Among the significant developments that took place in research libraries in the 1980s was the emergence of preservation programs as distinct administrative units, separately staffed, funded, and administered. There were 66 such programs reported in 1988, as many as 80 reported in recent years, and 77 in 2005-06.

These rapidly shifting trends have made themselves evident in many categories. Preservation expenditures for ARL’s 111 reporting member libraries were $107,937,836 in 2005-06, which reflects an inflation-adjusted increase of 27% since the survey’s revision in 1996-97.3 Total preservation staff increased to just under 1,800 FTEs in 2005-06, 5.4% more than in 2004-05. Level 1 conservation treatment decreased from 2004-05 levels, while the number of items treated at Levels 2 and 3 increased; total conservation has increased by more than 50,000 volumes in the past year, bringing it higher than it has been in the last four years. . . .

Digitizing bound volumes is gradually emerging as a viable preservation option. In 2005-06, 54 ARL libraries reported more than zero bound volumes digitized. The amount of items digitized varies widely, from one volume at the University of Delaware to 25,121 volumes digitized by the University of Florida.

Microsoft to Unveil Research-Output Repository Platform at Open Repositories 2008

Microsoft will unveil its Windows-based research-output repository platform in early April at Open Repositories 2008. Initially, the software will be used internally to support a repository for Microsoft Research. At a later date, it will be made available for public download, possibly as open-source software.

Here's an excerpt from "Microsoft and 'Research-Output' Repositories":

The platform has a "semantic computing" flavor. The concepts of "resource" and "relationship" are first-class citizens in our platform API. We do offer a number of "research-output"-related entities for those who want to use them (e.g. "technical report", "thesis", "book", "software download", "data", etc.), all of which inherit from "resource". However, new entities can be introduced into the system (even programmatically) while the existing ones can be further extended through the addition of properties. . . .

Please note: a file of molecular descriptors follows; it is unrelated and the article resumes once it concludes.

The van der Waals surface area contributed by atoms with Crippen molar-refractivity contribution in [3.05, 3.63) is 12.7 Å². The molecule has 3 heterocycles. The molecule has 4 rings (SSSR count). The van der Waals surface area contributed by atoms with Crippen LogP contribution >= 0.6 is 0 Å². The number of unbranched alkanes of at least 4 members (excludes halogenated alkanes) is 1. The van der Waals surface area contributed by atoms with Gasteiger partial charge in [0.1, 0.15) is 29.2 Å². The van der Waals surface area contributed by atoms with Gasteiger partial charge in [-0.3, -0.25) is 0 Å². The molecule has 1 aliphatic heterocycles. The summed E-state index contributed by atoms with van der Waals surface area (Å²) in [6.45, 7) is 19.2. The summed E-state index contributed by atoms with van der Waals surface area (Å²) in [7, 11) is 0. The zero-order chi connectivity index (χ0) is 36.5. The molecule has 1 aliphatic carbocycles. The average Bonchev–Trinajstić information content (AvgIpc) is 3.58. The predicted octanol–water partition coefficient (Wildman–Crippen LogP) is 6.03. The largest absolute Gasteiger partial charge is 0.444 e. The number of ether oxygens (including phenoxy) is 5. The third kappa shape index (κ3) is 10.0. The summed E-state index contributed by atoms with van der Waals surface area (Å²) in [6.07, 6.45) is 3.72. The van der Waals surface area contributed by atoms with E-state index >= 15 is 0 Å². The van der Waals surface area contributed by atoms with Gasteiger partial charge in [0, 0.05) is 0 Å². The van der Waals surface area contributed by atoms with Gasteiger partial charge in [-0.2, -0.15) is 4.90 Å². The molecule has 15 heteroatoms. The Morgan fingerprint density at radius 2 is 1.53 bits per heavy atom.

We are already well into the process of developing a collection of tools and interfaces on top of the platform as tangible examples of how to use it. We already have implementations of OAI-PMH, BibTeX import/export, customized feed syndication service, ASP.NET controls providing access to the repository, and working on Search and a simple Web UI. We are also working on WPF and Silverlight tools for visualizing the relationships between the resources within our repository. . . .

At the Open Repositories 2008 conference, we will formally unveil our work in advance of its official release and initiate interactions/exchanges with the DSpace, EPrints, Fedora, and other players in the repository community. This is crucial to us because—like every other project our group undertakes—we are intensely focused on interoperability.

I want to be very transparent here: our effort is intended to provide a repository option to those institutions/organizations that already license or have access to Microsoft software (including the free versions of the products, like SQL Server Express). Our platform is intended to sit on top of the existing Microsoft "stack". By providing this new research-output repository platform at no cost, we can offer added value for our existing (and future) customers in the academic and research space. It is critical to point out that we are making every effort to ensure our platform is optimized to make the best use of Microsoft technologies AND to also interoperate with all other existing systems and platforms in the repository ecosystem. We are actively seeking engagement and feedback from the community!

Read more about it at “Microsoft Famulus: New IR Software.”

Sound Directions Project Releases FACET, Preservation Analysis Tool for Audio Works

The Sound Directions: Digital Preservation and Access for Global Audio Heritage Project of Indiana University and Harvard University has released FACET (Field Audio Collection Evaluation Tool), an open-source tool for evaluating preservation issues related to audio works.

Here's an excerpt from the FACET web page:

The Field Audio Collection Evaluation Tool (FACET) is a point-based, open-source software tool that ranks audio field collections based on preservation condition, including the level of deterioration they exhibit and the degree of risk they carry. It assesses the characteristics, preservation problems, and modes of deterioration associated with the following formats: open reel tape (polyester, acetate, paper and PVC bases), analog audio cassettes, DAT (Digital Audio Tape), lacquer discs, aluminum discs, and wire recordings. This tool helps collection managers construct a prioritized list of audio collections by condition and risk, enabling informed selection for preservation. Using FACET provides strong justification for preservation dollars.